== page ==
Grace Roselli

From The Pandora's Boxx Project

Nancy Azara, 2019, archival ink print, 18 x 24 inches

Roselli: Breaking Boundaries

I’m of Southern Italian descent. My father's family is from Bari and my mother's primarily from Naples. 

Most of the family from both parents emigrated here in the late 1800s, early 1900s, however my father’s father, Vito Roselli, was born in Italy and emigrated to the United States as a young man. He delivered ice for refrigerator boxes, then opened a gas station and worked on cars. I remember looking at his fingers with permanent half-moons of grease under the nails and thinking they were so beautiful! The paternal side of the family had extended family get-togethers in Bay Ridge, Brooklyn—pasta on Sundays with huge pots of sauce made from scratch, and my grandfather’s ever-present tomato plants. I always found it odd that despite an enormous amount of pride the family took in their Italian heritage, my father and his sisters were discouraged from speaking Italian growing up.

My mom grew up in Manhattan’s Little Italy, but her family was less conventional. My grandmother divorced my grandfather and worked in the factories then present on Canal Street. My grandfather, an alcoholic, was beaten to death on the Bowery. 

Sadly, there wasn’t any acknowledgement or understanding of homosexuality in my parent’s families. My mom’s only brother was gay, went into the Jesuits at 18 in the late 1950’s and left the order in the mid Seventies. My mom was unaware of this part of my uncle’s life until he was dying of AIDs in the early Eighties.

Both my parents were the first of their families to attend and graduate from college. I was born in 1960, the oldest of six. There’s only nine years between me and my youngest brother. We didn’t have much money growing up but lacked for nothing. My siblings and I continue to be very close.

Italian culture is very patriarchal, but so was America, and my family was no different. My mom loved art and had the voice of an angel but was discouraged from pursuing anything beyond the church choir. My ability to draw manifested early and was encouraged by both parents. I went to Rhode Island School of Design to study Illustration or fashion design and moved quickly into painting when I realized I could be a painter. I didn’t know fully yet what being an artist really entailed, only knew that I was one. My father certainly didn’t; he thought I’d graduate with all my great talent and get a great job, then a great husband. The only problem is I didn’t want a job that left me no time to paint, and I didn’t want a husband. That was the time though, both in art and in the greater society, and my dad was a man of his time.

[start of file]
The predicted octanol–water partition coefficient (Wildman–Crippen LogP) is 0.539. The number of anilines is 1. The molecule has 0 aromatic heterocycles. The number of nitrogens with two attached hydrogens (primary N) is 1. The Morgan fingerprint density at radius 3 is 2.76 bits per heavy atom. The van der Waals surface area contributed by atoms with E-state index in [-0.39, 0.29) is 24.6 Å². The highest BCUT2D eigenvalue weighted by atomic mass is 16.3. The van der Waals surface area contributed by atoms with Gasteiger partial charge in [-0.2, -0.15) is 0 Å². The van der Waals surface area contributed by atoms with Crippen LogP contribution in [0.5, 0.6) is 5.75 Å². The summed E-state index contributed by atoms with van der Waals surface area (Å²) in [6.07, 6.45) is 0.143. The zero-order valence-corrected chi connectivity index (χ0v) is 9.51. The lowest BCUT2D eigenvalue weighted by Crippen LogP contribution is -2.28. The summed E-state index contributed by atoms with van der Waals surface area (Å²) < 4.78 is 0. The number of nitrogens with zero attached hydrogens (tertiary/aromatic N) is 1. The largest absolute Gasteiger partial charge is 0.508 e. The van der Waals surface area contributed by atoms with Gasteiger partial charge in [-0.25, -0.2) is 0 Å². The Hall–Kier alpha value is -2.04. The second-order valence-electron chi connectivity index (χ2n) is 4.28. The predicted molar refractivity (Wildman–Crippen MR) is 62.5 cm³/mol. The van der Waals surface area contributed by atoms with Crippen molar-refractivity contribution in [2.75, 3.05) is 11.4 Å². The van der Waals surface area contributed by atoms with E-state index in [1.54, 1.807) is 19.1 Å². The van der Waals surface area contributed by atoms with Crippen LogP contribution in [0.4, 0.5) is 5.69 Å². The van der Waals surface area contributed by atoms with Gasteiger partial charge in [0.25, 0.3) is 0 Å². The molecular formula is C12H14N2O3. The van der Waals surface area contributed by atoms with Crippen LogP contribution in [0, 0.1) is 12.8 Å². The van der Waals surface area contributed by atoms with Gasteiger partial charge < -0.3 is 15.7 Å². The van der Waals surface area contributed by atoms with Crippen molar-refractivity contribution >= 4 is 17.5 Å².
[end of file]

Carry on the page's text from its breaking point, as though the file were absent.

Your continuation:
My artwork and life became about struggling against the boundaries I was coming across— within my studio practice, my lovers, my physicality. Until beginning work on my current series, Pandora’s BoxX Project, I hadn’t realized that identifying and empathizing with the origin of those boundaries was just as important as breaking them.

Pandora’s BoxX Project addresses the changing face of women, trans, and non-binary creators and visionaries in our culture over the past six decades through photographic portraiture. The project celebrates womxn whose art, actions, struggle, and perseverance have reset the status quo and transformed our experience of the world. Pandora’s BoxX Project is ongoing and will include 360 portraits, interviews, and oral accounts of womxn with representation across generations, races, ethnicities, and fine-art practices.

We live in a complicated present, where more bridges, not walls, must be built. Concentric circles of knowledge, talent, and innovation represented by the womxn joined together within Pandora’s BoxX Project centers unity, support, and continuation. Through the conversations created by art and shared experience, the project strives to bridge the gaps between generations, communities, and identities as we continue to push forward for full equity regardless of gender, race, class, or age.

The portraits pictured are of women of Italian descent participating in Pandora’s BoxX Project: art dealer Mary Sabbatino, performance artist and writer Katie Cercone, and artists Nancy Azara, Claudia DeMonte, and Joanne Mattera.

Mary Sabbatino, 2019, archival ink jet print, 24 x 18 inches

Katie Cercone, 2019, archival ink jet print, 24 x 18 inches

Claudia DeMonte, 2019, archival ink jet print, 18 x 24 inches

Joanne Mattera, 2019, archival ink jet print, 18 x 24 inches

Grace Roselli

Photo: Melissa Diaz